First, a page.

This image is from the official album cover of “Sympathy for Life,” owned by Rough Trade Records.

Type “Parquet Courts” into the search bar of any social media platform, and your results are guaranteed to be fruitless. By abstaining from the digital world which consumes so much of our lives — and is typically responsible for the promotion of music artists — the 2010s alt-rock band has solidified its stance as a symbol of counter-culture. Parquet Courts’s sound mirrors this image, or lack thereof, drawing inspiration from definitive ’90s alt-scene artists like Pavement and Built to Spill to establish themselves with similar distinction two decades later.

Throughout Parquet Courts’s first six records, frontman Andrew Savage borrows musical techniques from ’90s alt-rock — his flat, dejected vocals grind against gritty guitar, producing a sarcastic feeling with cynical meaning embedded in the lyrics. In their 2018 record Wide Awake!, Parquet Courts departed from their typical style and opted for a light bluesy, funky sound. The album was a success (three of the band’s most popular songs are from the album), so Parquet Courts continued their experimentation in their most recent album, Sympathy for Life — countering their self-established counter-culture and creating a new sound along the way.

From the first few seconds of the opening track, “Walking at a Downtown Pace,” Max Savage’s funk-filled drumming pattern sounds nothing like the older rock rhythms of Human Performance (2016) or Sunbathing Animal (2014). The song explodes into a bouncing melody, as Andrew Savage and Austin Brown’s guitars work together to back Savage’s grainy vocals of poetic lyrics like “I’ve found a reason to exist, waving on the top undercover wall, begging not to go extinct.”

Whereas Parquet Courts’s older albums are perfect for bobbing your head as you walk down the street, the tracks on Sympathy for Life invite you to be the first one out boogying on the dance floor. Not only is this funk-filled sound promoted by groovy drumbeats and bluesy guitar, but tracks like “Black Widow Spider” and “Plant Life” utilize an ’80s-esque sparkly synth that melts into dancey acoustic beats, a musical technique Parquet Courts have dabbled with in their past, but never as prominently as in Sympathy for Life. The song “Application/Apparatus” opens with electronic beeps and sirens reminiscent of retro video games, which Savage sings against in his usual unamused way, employing a new sound to pair with his tried-and-true style. Parquet Courts also experiments with more tangible instruments, such as the cowbell and vibraslap in “Just Shadows,” going for a more avant-garde sound than their usual straightforward alt-rock.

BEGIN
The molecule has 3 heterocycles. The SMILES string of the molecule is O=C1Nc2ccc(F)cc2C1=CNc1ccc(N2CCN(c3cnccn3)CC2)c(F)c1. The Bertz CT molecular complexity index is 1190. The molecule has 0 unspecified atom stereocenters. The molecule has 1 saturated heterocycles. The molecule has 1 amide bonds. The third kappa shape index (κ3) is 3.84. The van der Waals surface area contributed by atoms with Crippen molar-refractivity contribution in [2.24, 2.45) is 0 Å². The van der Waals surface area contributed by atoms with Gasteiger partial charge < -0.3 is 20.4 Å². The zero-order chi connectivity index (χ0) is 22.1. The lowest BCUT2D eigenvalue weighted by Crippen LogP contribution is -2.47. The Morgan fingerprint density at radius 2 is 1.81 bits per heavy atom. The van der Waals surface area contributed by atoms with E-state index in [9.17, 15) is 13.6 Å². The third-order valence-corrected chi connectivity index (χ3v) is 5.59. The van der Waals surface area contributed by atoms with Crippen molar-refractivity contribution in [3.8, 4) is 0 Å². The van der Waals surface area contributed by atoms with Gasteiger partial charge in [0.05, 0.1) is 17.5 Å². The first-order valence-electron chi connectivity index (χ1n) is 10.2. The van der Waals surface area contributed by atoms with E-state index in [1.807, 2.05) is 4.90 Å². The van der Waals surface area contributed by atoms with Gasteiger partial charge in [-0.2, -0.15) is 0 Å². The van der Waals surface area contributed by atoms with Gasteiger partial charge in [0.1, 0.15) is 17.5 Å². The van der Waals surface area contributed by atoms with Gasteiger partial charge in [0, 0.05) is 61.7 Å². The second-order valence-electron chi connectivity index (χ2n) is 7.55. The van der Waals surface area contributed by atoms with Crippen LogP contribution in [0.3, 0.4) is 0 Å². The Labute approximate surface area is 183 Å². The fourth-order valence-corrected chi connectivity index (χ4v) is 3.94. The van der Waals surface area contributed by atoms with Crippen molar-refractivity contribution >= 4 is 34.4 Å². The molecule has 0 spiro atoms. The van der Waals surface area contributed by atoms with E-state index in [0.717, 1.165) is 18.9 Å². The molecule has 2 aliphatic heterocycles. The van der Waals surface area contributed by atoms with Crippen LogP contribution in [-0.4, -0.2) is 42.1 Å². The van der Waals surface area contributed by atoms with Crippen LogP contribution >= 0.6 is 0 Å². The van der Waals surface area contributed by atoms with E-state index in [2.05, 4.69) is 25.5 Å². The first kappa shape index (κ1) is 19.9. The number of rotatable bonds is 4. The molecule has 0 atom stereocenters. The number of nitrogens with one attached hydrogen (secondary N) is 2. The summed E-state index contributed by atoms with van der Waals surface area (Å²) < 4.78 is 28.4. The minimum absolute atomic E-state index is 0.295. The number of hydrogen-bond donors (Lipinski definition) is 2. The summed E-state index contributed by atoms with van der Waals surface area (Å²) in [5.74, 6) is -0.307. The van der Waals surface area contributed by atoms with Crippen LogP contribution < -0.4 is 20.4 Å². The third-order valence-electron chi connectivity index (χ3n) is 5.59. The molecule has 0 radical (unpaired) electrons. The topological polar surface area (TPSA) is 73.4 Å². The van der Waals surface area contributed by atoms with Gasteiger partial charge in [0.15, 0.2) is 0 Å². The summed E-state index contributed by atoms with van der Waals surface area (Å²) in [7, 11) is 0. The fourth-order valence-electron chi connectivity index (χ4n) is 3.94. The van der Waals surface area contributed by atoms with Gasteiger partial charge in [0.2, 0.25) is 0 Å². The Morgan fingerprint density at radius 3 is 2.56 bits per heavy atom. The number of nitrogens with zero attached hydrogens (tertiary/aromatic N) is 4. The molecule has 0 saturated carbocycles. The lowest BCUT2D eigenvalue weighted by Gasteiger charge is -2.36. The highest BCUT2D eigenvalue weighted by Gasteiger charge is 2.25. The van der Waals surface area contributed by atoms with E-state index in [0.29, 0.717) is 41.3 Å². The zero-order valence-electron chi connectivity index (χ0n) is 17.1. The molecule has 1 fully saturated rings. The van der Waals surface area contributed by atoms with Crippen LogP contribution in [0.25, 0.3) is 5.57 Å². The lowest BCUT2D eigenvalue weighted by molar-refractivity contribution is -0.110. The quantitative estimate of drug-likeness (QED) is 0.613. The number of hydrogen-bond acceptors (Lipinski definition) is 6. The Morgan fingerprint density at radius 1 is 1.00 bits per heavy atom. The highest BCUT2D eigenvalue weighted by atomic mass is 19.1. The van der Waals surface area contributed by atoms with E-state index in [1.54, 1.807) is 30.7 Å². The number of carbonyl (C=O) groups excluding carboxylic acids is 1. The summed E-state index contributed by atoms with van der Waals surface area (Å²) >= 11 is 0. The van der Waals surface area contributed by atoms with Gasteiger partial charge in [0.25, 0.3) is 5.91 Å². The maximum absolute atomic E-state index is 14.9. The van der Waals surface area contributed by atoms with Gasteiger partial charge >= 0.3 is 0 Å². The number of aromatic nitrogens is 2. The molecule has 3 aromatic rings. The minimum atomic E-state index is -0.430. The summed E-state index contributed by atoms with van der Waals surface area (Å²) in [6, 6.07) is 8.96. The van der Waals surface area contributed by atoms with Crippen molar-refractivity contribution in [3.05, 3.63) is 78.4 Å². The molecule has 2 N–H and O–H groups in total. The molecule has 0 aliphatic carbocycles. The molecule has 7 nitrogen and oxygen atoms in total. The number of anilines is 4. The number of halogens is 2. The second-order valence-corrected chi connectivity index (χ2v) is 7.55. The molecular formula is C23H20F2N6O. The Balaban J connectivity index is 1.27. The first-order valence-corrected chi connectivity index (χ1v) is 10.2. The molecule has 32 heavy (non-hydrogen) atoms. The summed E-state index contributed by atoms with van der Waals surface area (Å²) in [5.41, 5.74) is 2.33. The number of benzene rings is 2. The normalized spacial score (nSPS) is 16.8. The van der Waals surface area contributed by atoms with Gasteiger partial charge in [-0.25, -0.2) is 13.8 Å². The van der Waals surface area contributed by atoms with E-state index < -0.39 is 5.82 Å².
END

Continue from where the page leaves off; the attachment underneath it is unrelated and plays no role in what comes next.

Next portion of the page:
Not only does Sympathy for Life break away musically from Parquet Courts’s typical releases, it breaks from their storytelling attitude, too. A distinctive aspect of their first six records was Andrew Savage’s cynical and nihilistic lyrics, spreading messages of sarcasm and irony. However, in Sympathy for Life, stories are told about the meaning of life, avoiding ex-lovers, and personal growth. “I go out to a movie in the city, and I can’t seem to shake off the mood,” Savage sings in “Black Widow Spider.” “I like to watch an actor and act like them, pretend I’m a different dude.” Savage exposes his raw emotions and weak spots, displaying a more emotionally complex side of himself than in past records. In “Just Shadows” he sings, “Then suddenly everything’s calm and there’s black winter mud on your feet and the thick net of fibers that you passed through are like a memory you dragged to delete” — a poetic metaphor for difficult human problems that never would have appeared on Parquet Courts’s previous work. In transforming their sound from one of predictably cynical alt-rock to a funk-filled dance fest that meditates on shared human experiences, Parquet Courts have created a record that the world needs.

As we emerge from the lockdown of COVID-19 and begin to breathe a global sigh of relief, we crave (and deserve) what Sympathy for Life has to offer: a reason to get up and dance, and a voice that hears and reflects our struggles. When listening to this record, we should remember its title and try to garner a sense of sympathy and understanding toward life — including all the funky ups and complicated downs it entails.

Daily Arts Writer Bella Greenbacher can be reached at